02 October 2011

Cavorting in Chile: Cementerio General

One of the places we visited in Chile was the Cementerio General. We visited it one cold morning, which perhaps made the experience more spooky. But at least, it was a great glimpse at Chilean society, as somehow, even after death, social divisions are preserved, as my following pictures testify.

This is an example of a family vault. This particular one is the vault of the family of Oswaldo Quintero Palma. How this works is that this is a deep vault, and you open the vault by pulling on these rings. There usually is a staircase that goes down, and you can find several coffins inside, as this is family space. Families are typically still united even after death.

The families have choices with respect to what adorns their underground crypts. This particular one has a statue of an angel watching over them.

And this particular one is a rather simple design, which personally I prefer. Notice the age of the people who died.

We strolled around the cemetery, and found this. A statue of a severed head, with a rose as a tear. This is found near the memorial for the people who were executed and disappeared during the reign of Augusto Pinochet, which was a troubled period in Chilean history.

This is a list of all the names that either disappeared (and people nowadays just assume that they were executed by the Pinochet regime), or killed for political reasons. Their names are etched in marble, and there's just too many names to capture in one frame.

This is the small stone commemorating the victims of the military dictatorship, from 1973 to 1990.

Notice the rather numerous victims of political executions.

This on the other hand seems to be a collective crypt for a famous or rich family: there are plenty of open spots available, and they even have their own personal altar.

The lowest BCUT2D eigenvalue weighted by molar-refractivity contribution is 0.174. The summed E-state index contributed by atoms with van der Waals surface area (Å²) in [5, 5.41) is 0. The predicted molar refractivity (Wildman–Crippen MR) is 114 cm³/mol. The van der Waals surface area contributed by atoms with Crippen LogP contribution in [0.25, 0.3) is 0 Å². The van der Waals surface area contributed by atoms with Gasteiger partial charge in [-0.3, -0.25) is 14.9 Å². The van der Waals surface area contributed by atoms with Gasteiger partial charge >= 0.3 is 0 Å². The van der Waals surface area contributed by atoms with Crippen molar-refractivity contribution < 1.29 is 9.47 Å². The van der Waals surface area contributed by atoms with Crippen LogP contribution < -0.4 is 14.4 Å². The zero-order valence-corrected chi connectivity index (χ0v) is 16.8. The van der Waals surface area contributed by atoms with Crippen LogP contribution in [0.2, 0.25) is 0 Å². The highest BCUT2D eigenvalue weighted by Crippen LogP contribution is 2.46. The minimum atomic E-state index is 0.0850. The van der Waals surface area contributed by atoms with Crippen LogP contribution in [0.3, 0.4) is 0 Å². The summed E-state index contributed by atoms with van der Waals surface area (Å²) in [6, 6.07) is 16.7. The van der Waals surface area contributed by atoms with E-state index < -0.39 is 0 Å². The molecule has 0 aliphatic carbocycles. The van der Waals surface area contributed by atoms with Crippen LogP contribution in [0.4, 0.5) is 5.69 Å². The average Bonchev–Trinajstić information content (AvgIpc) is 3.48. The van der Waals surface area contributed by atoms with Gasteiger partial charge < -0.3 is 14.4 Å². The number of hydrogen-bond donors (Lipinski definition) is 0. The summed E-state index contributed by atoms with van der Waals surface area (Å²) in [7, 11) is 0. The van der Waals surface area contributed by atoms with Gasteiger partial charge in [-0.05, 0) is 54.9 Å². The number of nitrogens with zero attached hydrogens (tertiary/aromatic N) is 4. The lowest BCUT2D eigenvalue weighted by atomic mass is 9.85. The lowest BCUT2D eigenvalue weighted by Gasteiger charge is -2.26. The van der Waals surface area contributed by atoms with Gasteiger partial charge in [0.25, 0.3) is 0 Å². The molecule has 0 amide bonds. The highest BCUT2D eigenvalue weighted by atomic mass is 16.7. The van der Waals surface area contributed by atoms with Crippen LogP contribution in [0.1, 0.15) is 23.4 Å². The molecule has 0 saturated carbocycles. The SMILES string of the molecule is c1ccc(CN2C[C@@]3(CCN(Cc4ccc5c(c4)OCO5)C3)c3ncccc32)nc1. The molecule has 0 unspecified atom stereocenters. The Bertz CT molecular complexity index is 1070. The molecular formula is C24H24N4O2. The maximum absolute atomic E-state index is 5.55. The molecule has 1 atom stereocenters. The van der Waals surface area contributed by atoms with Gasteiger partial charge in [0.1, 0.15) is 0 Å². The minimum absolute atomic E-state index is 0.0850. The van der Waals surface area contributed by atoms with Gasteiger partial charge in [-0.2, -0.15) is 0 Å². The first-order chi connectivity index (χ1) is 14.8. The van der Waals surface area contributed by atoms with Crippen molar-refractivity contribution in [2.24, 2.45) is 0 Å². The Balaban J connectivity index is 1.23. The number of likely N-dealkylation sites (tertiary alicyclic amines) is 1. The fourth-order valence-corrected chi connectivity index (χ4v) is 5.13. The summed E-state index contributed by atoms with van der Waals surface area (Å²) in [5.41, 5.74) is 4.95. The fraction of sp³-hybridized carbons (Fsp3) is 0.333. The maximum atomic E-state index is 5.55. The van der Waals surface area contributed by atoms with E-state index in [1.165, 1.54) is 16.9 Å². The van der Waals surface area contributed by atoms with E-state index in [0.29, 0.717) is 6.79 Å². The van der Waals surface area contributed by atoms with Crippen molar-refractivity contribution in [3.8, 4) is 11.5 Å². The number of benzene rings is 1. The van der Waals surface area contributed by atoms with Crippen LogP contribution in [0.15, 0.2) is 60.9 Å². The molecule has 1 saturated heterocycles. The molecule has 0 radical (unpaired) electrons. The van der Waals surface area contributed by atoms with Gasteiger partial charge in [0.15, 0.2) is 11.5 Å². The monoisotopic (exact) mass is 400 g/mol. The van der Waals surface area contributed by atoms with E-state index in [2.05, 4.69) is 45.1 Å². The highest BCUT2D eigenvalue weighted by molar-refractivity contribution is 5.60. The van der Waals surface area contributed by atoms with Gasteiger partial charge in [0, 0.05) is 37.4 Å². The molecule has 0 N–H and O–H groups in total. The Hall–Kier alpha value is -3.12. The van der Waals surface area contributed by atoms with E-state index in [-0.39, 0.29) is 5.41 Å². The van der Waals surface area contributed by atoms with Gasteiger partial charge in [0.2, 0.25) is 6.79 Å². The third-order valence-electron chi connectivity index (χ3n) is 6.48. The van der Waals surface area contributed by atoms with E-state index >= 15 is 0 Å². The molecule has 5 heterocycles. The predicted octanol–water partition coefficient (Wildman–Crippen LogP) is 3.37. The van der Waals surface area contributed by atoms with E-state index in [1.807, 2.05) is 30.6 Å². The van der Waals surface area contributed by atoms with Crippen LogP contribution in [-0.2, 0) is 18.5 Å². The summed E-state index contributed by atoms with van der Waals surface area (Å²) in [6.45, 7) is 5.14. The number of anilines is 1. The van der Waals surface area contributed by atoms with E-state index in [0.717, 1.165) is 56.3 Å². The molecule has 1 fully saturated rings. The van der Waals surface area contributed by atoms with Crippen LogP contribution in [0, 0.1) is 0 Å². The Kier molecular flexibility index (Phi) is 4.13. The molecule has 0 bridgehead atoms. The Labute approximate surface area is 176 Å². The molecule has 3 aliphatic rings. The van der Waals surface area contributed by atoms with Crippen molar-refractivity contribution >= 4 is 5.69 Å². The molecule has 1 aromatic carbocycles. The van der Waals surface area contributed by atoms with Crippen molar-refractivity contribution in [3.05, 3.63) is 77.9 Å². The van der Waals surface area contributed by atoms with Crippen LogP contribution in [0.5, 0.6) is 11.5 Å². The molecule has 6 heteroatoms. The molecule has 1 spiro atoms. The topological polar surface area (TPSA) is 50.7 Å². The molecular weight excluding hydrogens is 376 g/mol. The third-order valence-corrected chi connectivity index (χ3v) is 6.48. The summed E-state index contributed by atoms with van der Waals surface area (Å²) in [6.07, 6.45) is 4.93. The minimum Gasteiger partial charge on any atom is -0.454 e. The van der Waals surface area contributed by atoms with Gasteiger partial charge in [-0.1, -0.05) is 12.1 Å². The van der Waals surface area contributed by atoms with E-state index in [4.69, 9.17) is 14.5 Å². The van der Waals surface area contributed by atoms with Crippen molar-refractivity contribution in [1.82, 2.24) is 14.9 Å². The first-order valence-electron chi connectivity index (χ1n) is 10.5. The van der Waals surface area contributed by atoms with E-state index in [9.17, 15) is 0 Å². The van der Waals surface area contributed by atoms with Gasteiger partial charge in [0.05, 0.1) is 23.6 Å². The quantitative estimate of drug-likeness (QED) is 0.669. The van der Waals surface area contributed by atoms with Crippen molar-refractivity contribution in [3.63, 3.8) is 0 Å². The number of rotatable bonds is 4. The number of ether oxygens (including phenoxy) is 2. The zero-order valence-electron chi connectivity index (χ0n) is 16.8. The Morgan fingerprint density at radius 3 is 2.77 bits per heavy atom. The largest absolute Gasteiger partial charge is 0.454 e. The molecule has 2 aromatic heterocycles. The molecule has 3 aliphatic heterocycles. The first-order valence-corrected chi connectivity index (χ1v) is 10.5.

That stands in stark contrast to this part of the cemetery, where coffins are piled one on top of another. This perhaps is economy class.

And this is first class, when the vault isn't even underground, but instead is housed in a small mausoleum for everyone to see.

Somehow I found this particular crypt interesting.

And then you have big mausoleums like these. Later on I found out that this one is for a former president of Chile.

There's also the modernist graves, which was quite swanky in my opinion.

And the grave, or should I say, monument, of Salvador Allende. I think it is rather appropriate, given the importance of this man to this country.

There is a tired angel watching over the dead people. This one is taking a break.

Religion and state doesn't seem to be separated here, as one is encouraged to love one's God and Fatherland in the same sentence.

Finally, the chapel. After spending a few hours in the rather expansive cemetery, we decided to head out, and so we went to another place in the city.


  1. Ha! you went to Chile - I remember you said something about an upcoming trip so this was it. I never visited this in Santiago but from your description, I find it interesting that Cementerio General confines all social classes within its walls. Not like some exclusive cemeteries (like Recoleta in Buenos Aires) where only the notable members of society are buried.
    Sorry, but I really laughed at the "economy class" section! :)

  2. TNP,

    Haha, I guess thinking in terms of travel vocabulary has been deeply engraved in me!

  3. That's a beautiful cemetery. The flowers seem fresh... especially for the poor ones. Maybe the poor visit their dead more often? :)

    I like the rose - tear on the severed head.

  4. Toe,

    Yes, when we were there, there were a lot of people bringing flowers to their dead. And yes, the graves people were visiting were the common ones, not the mausoleums.